The Handbook of Bilingualism provides state-of-the-art treatments of the central issues that arise in consideration of the phenomena of bilingualism ranging from the representation of the two languages in the bilingual individual's brain to the various forms of bilingual education, including the status of bilingualism in each area of the world. Provides state-of-the-art coverage of a wide variety of topics, ranging from neuro- and psycho-linguistic research to studies of media and psychological counseling. Includes latest assessment of the global linguistic situation with particular emphasis on those geographical areas which are centers of global conflict and commerce. Explores new topics such as global media and mobile and electronic language learning. Includes contributions by internationally renowned researchers from different disciplines, genders, and ethnicities.
How is language acquired when infants are exposed to multiple language input from birth and when adults are required to learn a second language after early childhood? How do adult bilinguals comprehend and produce words and sentences when their two languages are potentially always active and in competition with one another? What are the neural mechanisms that underlie proficient bilingualism? What are the general consequences of bilingualism for cognition and for language and thought? This handbook will be essential reading for cognitive psychologists, linguists, applied linguists, and educators who wish to better understand the cognitive basis of bilingualism and the logic of experimental and formal approaches to language science.
**Honored as a 2013 Choice Outstanding Academic Title** Comprising state-of-the-art research, this substantially expanded and revised Handbook discusses the latest global and interdisciplinary issues across bilingualism and multilingualism. Includes the addition of ten new authors to the contributor team, and coverage of seven new topics ranging from global media to heritage language learning Provides extensively revised coverage of bilingual and multilingual communities, polyglot aphasia, creolization, indigenization, linguistic ecology and endangered languages, multilingualism, and forensic linguistics Brings together a global team of internationally-renowned researchers from different disciplines Covers a wide variety of topics, ranging from neuro- and psycho-linguistic research to studies of media and psychological counseling Assesses the latest issues in worldwide linguistics, including the phenomena and the conceptualization of 'hyperglobalization', and emphasizes geographical centers of global conflict and commerce
This handbook introduces a theoretical framework for the situations of language maintenance and shift in which bilingual education is found. It also provides a series of case studies of bilingualism or multilingualism within nation-states.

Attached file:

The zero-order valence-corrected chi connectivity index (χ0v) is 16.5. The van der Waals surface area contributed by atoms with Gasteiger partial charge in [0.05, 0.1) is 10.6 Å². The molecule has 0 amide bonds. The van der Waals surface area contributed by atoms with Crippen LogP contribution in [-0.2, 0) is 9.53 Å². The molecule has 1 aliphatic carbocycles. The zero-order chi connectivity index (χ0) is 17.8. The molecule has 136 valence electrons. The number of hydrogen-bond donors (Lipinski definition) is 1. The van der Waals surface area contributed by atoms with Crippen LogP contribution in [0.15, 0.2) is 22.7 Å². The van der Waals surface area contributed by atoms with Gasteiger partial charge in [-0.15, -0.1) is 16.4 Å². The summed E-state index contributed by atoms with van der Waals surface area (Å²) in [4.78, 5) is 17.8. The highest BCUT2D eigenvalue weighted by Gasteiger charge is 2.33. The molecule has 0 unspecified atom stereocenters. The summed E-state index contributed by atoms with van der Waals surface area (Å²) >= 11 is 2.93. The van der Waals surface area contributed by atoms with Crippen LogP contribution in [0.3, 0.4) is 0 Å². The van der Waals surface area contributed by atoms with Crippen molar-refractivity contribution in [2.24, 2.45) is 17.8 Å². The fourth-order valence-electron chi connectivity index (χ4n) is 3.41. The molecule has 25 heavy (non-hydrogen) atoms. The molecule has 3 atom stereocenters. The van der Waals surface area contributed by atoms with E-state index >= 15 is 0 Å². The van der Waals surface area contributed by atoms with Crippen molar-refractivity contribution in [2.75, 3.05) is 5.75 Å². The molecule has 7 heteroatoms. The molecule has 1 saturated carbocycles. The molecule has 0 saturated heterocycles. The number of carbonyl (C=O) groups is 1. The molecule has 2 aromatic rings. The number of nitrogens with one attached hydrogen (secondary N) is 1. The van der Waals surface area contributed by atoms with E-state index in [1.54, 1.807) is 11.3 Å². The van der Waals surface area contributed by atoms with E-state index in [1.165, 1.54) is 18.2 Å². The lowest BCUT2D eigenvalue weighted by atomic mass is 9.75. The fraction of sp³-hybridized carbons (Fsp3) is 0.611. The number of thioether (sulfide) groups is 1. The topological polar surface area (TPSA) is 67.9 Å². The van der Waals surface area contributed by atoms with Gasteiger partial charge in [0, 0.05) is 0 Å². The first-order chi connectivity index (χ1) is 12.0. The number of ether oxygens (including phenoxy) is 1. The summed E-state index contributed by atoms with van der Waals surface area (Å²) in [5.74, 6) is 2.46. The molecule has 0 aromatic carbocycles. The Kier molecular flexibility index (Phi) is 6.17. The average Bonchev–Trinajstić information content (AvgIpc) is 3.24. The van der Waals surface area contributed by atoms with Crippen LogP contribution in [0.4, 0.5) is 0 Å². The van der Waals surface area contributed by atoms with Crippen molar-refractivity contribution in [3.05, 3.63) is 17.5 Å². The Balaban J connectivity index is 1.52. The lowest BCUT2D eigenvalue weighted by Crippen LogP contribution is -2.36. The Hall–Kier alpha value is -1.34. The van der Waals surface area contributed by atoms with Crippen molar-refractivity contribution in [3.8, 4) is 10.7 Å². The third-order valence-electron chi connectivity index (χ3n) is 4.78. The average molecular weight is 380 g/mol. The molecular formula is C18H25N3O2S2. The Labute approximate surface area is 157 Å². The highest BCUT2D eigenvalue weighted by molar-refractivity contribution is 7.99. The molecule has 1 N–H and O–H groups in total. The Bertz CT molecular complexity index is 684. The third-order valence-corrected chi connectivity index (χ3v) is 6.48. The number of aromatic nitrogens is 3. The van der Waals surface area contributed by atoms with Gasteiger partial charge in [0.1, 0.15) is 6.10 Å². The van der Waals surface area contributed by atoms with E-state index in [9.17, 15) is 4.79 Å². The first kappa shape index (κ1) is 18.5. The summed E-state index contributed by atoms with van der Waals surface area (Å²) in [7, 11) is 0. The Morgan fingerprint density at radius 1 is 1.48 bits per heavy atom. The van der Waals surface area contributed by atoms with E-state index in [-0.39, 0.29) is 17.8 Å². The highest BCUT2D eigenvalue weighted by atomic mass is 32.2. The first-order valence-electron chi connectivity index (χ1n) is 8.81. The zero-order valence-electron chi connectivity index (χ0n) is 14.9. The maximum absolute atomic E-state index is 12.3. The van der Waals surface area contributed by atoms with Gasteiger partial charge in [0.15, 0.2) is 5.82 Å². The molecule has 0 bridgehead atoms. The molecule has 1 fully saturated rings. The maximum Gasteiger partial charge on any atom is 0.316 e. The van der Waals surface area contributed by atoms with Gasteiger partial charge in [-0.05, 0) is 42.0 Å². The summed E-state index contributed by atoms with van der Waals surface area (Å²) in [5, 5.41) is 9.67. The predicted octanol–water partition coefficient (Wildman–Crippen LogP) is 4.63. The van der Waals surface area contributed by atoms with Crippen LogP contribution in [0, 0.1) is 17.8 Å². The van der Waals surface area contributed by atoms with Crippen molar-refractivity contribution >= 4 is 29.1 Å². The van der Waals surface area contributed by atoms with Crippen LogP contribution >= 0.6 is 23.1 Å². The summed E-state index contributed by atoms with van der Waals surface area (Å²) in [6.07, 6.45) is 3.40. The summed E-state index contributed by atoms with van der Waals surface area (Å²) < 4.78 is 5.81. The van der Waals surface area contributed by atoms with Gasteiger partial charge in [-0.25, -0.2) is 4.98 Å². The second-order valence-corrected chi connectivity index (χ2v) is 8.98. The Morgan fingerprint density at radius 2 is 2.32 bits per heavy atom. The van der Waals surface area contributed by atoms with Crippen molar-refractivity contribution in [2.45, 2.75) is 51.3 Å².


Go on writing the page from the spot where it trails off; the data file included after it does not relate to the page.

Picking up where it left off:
The ability to speak two or more languages is a common human experience, whether for children born into bilingual families, young people enrolled in foreign language classes, or mature and older adults learning and using more than one language to meet life's needs and desires. This Handbook offers a developmentally oriented and socially contextualized survey of research into individual bilingualism, comprising the learning, use and, as the case may be, unlearning of two or more spoken and signed languages and language varieties. A wide range of topics is covered, from ideologies, policy, the law, and economics, to exposure and input, language education, measurement of bilingual abilities, attrition and forgetting, and giftedness in bilinguals. Also explored are cross- and intra-disciplinary connections with psychology, clinical linguistics, second language acquisition, education, cognitive science, neurolinguistics, contact linguistics, and sign language research.
How does a human acquire, comprehend, produce and control multiple languages with just the power of one mind? What are the cognitive consequences of being a bilingual? These are just a few of the intriguing questions at the core of studying bilingualism from psycholinguistic and neurocognitive perspectives. Bringing together some of the world's leading experts in bilingualism, cognitive psychology and language acquisition, The Cambridge Handbook of Bilingual Processing explores these questions by presenting a clear overview of current theories and findings in bilingual processing. This comprehensive handbook is organized around overarching thematic areas including theories and methodologies, acquisition and development, comprehension and representation, production, control, and the cognitive consequences of bilingualism. The handbook serves as an informative overview for researchers interested in cognitive bilingualism and the logic of theoretical and experimental approaches to language science. It also functions as an instrumental source of readings for anyone interested in bilingual processing.
This handbook provides a comprehensive review of new developments in the study of the relationship between the brain and language, from the perspectives of both basic research and clinical neuroscience. Includes contributions from an international team of leading figures in brain-language research Features a novel emphasis on state-of-the-art methodologies and their application to the central questions in the brain-language relationship Incorporates research on all parts of language, from syntax and semantics to spoken and written language Covers a wide range of issues, including basic level and high level linguistic functions, individual differences, and neurologically intact and different clinical populations